Honestly, I am a liar. This needs to be perfectly clear before we begin ere any misconceptions should occur. Throughout the last three years, many – if not all – of my tales, blog posts, have been . . . enhanced in some manner: names altered, timelines rearranged, conversations modified – by which I mean plucked from thin air. Mostly I do this in order to retain the humor or feelings of the situation which can never be recreated if I simply recite the events as they occurred.
Pat went to the bathroom. He brushed his teeth, noticing a bit of asparagus left from last night’s dinner. He was considering that the chef undercooked the steak before noticing the fly on the mirror. If it buzzed his ears, he would probably swat at it, but if not . . . it was too early to bother with it. And then aliens attack. Alien dinosaurs from the planet . . . um 51, Planet 51 in the Galaxy of Magni-Awesome Excitement, which is probably where the story should have begun. Not with Pat, who just between us, perishes along with much of Earth’s population when the alien dinos invade.
Anyway, this past year at Unity Middle School for Dyslexia has proved interesting enough that most of my narratives will feature little to no exaggeration of any kind – or aliens. This is how it happened, all of it. Starting at the beginning . . .
As I briefly mentioned before, last summer my sister Katie and I attended a 60-hour, lecture intensive training course for tutoring and teaching children with dyslexia. The class was taught at Kevin’s old middle school, Unity Middle, by a Miss Marsha, who lectured us for six grueling hours each day about techniques to implement multisensory learning. Sight, sound, touch, taste, and even smell could build missing neuronal pathways in learning-impaired students. Marsha chose to relay this information through hour-long lectures and lengthy commentaries concerning the pitfalls of the modern educational system.
As the only guy in a class full of women, Marsha dubbed me “The Man,” which made me feel more freakish than respected; moreover, this affection did little to dissolve the daily tedium, the constant drone of a single solitary voice broken only by the bored flip of looseleaf paper and scratch of pencils doodling. By the third day, I began imagining myself in a comic book, my go-to daydream when I feel my brain dying: Cyclops would blast through walls, Joker would giggle behind greenish smoke, the Hulk would lift Ms. Marsha by her chair and hurl her beyond the Moon and into Mar’s Southern Pole. This would of course provide a few precious minutes of imagined silence before my senses kicked back in and I realized that she had only paused to take a drink.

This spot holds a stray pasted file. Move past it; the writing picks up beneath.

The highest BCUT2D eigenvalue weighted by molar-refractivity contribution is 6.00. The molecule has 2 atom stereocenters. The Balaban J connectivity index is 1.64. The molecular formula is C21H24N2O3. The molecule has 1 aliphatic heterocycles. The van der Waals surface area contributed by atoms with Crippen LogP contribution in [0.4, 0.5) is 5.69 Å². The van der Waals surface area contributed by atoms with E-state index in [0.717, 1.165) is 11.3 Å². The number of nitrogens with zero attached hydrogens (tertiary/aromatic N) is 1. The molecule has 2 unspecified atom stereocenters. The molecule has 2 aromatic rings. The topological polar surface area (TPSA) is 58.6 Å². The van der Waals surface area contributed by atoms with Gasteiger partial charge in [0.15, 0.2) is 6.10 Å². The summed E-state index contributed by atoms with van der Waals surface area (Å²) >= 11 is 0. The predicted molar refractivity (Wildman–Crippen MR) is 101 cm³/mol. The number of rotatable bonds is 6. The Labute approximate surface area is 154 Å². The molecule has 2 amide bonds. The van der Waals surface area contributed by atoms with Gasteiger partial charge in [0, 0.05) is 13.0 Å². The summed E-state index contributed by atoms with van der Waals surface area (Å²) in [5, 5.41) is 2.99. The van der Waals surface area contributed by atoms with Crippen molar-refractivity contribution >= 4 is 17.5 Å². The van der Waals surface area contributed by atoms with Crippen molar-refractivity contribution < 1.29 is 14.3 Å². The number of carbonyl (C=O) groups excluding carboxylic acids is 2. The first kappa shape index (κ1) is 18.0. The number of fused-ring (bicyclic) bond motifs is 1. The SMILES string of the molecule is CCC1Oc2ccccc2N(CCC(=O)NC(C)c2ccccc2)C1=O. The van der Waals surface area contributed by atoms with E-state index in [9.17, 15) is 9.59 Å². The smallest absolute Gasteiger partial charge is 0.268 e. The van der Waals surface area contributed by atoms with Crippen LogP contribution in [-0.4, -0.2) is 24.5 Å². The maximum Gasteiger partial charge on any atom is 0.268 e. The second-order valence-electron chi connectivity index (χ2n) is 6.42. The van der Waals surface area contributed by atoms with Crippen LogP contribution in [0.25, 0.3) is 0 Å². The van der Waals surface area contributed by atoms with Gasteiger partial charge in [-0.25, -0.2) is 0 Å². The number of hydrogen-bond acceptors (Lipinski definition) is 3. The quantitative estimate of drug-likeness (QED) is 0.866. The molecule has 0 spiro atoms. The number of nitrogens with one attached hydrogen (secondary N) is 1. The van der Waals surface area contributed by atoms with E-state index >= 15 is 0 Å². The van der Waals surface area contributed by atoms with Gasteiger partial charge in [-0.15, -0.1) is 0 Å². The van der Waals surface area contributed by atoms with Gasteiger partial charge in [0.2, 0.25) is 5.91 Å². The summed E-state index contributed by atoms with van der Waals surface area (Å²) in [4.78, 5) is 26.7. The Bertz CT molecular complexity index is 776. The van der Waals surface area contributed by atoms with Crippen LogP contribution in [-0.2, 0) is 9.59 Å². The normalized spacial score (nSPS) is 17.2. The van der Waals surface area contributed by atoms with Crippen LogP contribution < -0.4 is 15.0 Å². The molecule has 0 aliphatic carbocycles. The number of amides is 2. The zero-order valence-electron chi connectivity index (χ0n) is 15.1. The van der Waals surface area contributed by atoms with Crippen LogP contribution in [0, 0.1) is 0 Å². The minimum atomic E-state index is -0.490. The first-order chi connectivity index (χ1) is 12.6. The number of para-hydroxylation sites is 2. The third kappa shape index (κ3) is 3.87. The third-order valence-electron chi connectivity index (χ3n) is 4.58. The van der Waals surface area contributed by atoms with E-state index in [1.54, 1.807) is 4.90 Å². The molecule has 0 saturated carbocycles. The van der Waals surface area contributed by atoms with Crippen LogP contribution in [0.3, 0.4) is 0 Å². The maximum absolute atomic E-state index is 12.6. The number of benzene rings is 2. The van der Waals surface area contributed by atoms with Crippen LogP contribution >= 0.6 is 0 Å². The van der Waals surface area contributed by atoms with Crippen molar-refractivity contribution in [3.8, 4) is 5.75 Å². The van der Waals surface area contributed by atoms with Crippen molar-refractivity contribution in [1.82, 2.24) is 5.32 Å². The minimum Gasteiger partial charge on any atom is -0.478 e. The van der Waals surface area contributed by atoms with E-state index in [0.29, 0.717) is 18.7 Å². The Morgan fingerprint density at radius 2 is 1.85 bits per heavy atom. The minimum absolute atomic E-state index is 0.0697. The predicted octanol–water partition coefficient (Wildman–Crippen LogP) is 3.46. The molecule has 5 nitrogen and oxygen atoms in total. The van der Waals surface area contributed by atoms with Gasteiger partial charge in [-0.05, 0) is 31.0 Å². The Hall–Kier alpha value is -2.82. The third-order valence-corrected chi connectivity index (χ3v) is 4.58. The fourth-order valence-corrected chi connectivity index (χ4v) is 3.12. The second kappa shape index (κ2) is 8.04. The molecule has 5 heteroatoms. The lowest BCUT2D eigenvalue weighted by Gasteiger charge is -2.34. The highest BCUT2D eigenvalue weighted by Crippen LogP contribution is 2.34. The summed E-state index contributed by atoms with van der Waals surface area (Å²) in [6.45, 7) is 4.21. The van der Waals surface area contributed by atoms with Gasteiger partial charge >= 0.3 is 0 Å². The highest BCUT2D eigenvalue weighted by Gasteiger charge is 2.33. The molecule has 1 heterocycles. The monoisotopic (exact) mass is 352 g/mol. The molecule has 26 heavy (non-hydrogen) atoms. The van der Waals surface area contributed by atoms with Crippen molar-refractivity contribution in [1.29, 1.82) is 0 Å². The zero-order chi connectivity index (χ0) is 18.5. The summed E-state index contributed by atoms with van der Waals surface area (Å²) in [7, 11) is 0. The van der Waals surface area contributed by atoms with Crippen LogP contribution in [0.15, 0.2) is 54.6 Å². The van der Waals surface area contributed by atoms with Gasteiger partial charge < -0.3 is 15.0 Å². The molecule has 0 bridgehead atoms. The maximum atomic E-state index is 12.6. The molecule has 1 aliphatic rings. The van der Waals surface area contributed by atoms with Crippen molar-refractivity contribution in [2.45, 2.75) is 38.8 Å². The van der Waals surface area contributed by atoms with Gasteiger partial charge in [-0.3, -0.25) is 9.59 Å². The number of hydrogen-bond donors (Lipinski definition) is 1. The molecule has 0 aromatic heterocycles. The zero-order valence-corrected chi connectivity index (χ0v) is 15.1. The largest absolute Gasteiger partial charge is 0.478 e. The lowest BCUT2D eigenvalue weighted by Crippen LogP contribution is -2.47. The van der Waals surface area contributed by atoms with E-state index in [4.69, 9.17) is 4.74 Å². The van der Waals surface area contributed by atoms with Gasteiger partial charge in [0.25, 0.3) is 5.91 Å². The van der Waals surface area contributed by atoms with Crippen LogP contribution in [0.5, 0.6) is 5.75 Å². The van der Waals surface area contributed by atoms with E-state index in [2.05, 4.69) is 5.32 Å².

Kate and I did manage to meet some wonderful people though: cheery Ms. Ellen, whose advice and kindness would prove indispensible in the months to come; Ms. Lisa, who I learned faced a bear while hiking that summer; Ms. Liz, who would help procure me a job; and the beautiful Jess, who we learned had interned at the school last semester and was a huge Jurassic Park fan.
(Katie insisted that this was a sign from God and that I should immediately ask for her hand in marriage since “No one on Earth loves dinosaurs as much as you do.” I should mention by way of an apology to Jess that my family imagines my interests as the most outlandish and curious on Earth. It is a sad fact that any young lady, who shares even a marginal interest in comics, dinosaurs, fantasy, video games, books, or writing, is instantly nominated as a potential soul-mate. As Sean brilliantly put it once, “Murph, I think we all know that there can’t be another creature like you on the entire planet. Ergo, it’s best that you keep your expectations for marital happiness relatively low.”)
Halfway through the class, Ms. Liz and Ms. Marsha relayed to Dr. T, Unity Middle’s principal, that I was a former biochem major looking for a teaching position and that I tutored my siblings, who were also diagnosed as dyslexics. This of course procured me an interview, where I learned that the school’s current science teacher would shortly be transferred to a position in the administration offices. The school would hire me as a full-time employee, teaching science, social studies, and a course known as study skills.